Political or social comments were often safely connected to the movie. Celeste Holm, who won best supporting actress in 1948 for Gentleman’s Agreement, referred indirectly to the film’s message of religious tolerance. Rod Steiger won best actor in 1968 for the racial drama In the Heat of the Night and thanked his co-star, Poitier, for giving him the “knowledge and understanding of prejudice.” The ceremony was held just days after the assassination of the Reverend Martin Luther King Jr., whose name was never cited by Oscar winners in his lifetime, and Steiger ended by invoking a civil rights anthem: “And we shall overcome.”

Hollywood is liberal-land, but the academy often squirms at political speeches. Redgrave was greeted with boos when she assailed “Zionist hoodlums” while accepting the Oscar for Julia, a response to criticism from far-right Jews for narrating a documentary about the Palestinians. She was rebutted the same night: Paddy Chayevsky, giving the award for best screenplay, declared that he was “sick and tired of people exploiting the Academy Awards for the propagation of their own propaganda.”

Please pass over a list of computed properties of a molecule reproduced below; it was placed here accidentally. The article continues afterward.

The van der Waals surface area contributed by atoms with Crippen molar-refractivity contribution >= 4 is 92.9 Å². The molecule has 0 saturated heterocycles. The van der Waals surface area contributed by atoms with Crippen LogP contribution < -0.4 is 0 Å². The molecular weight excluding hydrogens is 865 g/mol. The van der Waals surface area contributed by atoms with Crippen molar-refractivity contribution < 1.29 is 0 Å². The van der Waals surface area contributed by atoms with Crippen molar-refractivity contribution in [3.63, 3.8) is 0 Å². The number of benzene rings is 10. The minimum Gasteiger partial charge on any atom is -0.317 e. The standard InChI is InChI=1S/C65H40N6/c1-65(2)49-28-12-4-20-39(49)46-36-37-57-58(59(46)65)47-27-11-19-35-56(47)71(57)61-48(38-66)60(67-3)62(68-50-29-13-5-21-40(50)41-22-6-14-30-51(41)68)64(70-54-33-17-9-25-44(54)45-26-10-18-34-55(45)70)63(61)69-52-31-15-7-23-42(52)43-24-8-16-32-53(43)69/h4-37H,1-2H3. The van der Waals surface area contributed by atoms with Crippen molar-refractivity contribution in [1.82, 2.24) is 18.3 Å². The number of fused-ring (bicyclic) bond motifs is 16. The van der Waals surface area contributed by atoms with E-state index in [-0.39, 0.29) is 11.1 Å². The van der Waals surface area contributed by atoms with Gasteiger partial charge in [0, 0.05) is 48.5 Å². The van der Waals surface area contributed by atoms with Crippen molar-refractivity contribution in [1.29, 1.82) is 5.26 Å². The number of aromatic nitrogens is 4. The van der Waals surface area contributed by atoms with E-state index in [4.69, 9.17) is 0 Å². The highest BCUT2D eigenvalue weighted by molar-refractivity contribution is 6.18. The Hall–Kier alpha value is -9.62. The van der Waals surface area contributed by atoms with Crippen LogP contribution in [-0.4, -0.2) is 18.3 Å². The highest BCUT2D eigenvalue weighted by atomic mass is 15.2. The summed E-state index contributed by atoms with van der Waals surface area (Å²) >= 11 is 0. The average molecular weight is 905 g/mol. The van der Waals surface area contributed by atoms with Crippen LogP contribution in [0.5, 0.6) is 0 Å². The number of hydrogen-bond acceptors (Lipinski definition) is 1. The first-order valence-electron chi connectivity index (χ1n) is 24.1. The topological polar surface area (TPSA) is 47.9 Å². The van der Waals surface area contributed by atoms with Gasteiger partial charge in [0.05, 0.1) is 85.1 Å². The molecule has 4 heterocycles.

Producer Bert Schneider and director Peter Davis, collaborators on the 1974 Oscar-winning Vietnam War documentary Hearts and Minds, both condemned the war by name (they were the first winners to do so), welcomed North Vietnam’s impending victory and even read a telegram from the Viet Cong. An enraged Bob Hope, an Oscar presenter and longtime Republican, prepared a statement and gave it to Frank Sinatra, who was to introduce the screenplay award: “The academy is saying, ‘We are not responsible for any political references made on the program, and we are sorry they had to take place this evening.’ ” 

​Moore draws boos

In 2003, Michael Moore received a mixed response after his documentary on guns, Bowling for Columbine, won for best documentary. The filmmaker ascended the stage to a standing ovation, but the mood soon shifted as he attacked George W. Bush as a “fictitious president” and charged him with sending soldiers to Iraq for “fictitious reasons.” The boos were loud enough for host Steve Martin to joke that “right now, the teamsters are helping Michael Moore into the trunk of his limo.”

Sometimes, the academy tries to head off any statements before they’re made. Whoopi Goldberg, host of the 1994 show, hurried out a list of causes during her opening monologue.

“Save the whales. Save the spotted owl. Gay rights. Men’s rights. Women’s rights. Human rights. Feed the homeless. More gun control. Free the Chinese dissidents. Peace in Bosnia. Health care reform. Choose choice. ACT UP. More AIDS research,” she said, before throwing in jokes about Sinatra, Lorena Bobbitt and earthquakes.